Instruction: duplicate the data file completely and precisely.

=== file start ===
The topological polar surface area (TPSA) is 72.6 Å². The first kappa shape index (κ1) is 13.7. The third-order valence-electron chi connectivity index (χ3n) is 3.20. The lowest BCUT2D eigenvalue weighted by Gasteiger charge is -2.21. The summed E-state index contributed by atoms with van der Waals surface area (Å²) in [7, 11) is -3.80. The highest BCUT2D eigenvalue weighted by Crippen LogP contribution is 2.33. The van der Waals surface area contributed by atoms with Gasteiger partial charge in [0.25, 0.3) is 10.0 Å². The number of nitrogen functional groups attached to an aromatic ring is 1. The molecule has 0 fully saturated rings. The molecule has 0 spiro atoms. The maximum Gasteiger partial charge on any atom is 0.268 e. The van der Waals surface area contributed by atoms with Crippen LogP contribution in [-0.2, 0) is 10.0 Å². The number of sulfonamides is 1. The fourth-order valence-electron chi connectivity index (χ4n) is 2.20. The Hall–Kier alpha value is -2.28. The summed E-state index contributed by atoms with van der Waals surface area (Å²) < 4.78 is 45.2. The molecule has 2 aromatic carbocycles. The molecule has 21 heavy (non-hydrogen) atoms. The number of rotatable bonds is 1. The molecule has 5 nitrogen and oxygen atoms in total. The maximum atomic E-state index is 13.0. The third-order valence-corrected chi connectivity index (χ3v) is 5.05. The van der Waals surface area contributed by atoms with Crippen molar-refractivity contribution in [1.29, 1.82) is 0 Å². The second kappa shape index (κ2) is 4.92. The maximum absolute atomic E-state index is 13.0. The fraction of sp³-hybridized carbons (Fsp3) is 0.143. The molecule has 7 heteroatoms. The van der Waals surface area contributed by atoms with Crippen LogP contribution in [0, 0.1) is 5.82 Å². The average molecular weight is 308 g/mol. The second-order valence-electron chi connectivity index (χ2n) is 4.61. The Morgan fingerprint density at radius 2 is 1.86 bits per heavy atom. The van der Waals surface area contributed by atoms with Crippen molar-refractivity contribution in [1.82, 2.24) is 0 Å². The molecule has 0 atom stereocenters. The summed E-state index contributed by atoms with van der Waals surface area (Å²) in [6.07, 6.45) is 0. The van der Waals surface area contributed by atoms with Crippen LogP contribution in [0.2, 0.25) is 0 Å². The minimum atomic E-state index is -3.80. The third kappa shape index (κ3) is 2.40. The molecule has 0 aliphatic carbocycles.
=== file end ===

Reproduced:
The topological polar surface area (TPSA) is 72.6 Å². The first kappa shape index (κ1) is 13.7. The third-order valence-electron chi connectivity index (χ3n) is 3.20. The lowest BCUT2D eigenvalue weighted by Gasteiger charge is -2.21. The summed E-state index contributed by atoms with van der Waals surface area (Å²) in [7, 11) is -3.80. The highest BCUT2D eigenvalue weighted by Crippen LogP contribution is 2.33. The van der Waals surface area contributed by atoms with Gasteiger partial charge in [0.25, 0.3) is 10.0 Å². The number of nitrogen functional groups attached to an aromatic ring is 1. The molecule has 0 fully saturated rings. The molecule has 0 spiro atoms. The maximum Gasteiger partial charge on any atom is 0.268 e. The van der Waals surface area contributed by atoms with Crippen LogP contribution in [-0.2, 0) is 10.0 Å². The number of sulfonamides is 1. The fourth-order valence-electron chi connectivity index (χ4n) is 2.20. The Hall–Kier alpha value is -2.28. The summed E-state index contributed by atoms with van der Waals surface area (Å²) < 4.78 is 45.2. The molecule has 2 aromatic carbocycles. The molecule has 21 heavy (non-hydrogen) atoms. The number of rotatable bonds is 1. The molecule has 5 nitrogen and oxygen atoms in total. The maximum atomic E-state index is 13.0. The third-order valence-corrected chi connectivity index (χ3v) is 5.05. The van der Waals surface area contributed by atoms with Crippen molar-refractivity contribution in [1.29, 1.82) is 0 Å². The second kappa shape index (κ2) is 4.92. The maximum absolute atomic E-state index is 13.0. The fraction of sp³-hybridized carbons (Fsp3) is 0.143. The molecule has 7 heteroatoms. The van der Waals surface area contributed by atoms with Crippen LogP contribution in [0, 0.1) is 5.82 Å². The average molecular weight is 308 g/mol. The second-order valence-electron chi connectivity index (χ2n) is 4.61. The Morgan fingerprint density at radius 2 is 1.86 bits per heavy atom. The van der Waals surface area contributed by atoms with Crippen molar-refractivity contribution in [1.82, 2.24) is 0 Å². The molecule has 0 atom stereocenters. The summed E-state index contributed by atoms with van der Waals surface area (Å²) in [6.07, 6.45) is 0. The van der Waals surface area contributed by atoms with Crippen LogP contribution in [0.2, 0.25) is 0 Å². The minimum atomic E-state index is -3.80. The third kappa shape index (κ3) is 2.40. The molecule has 0 aliphatic carbocycles.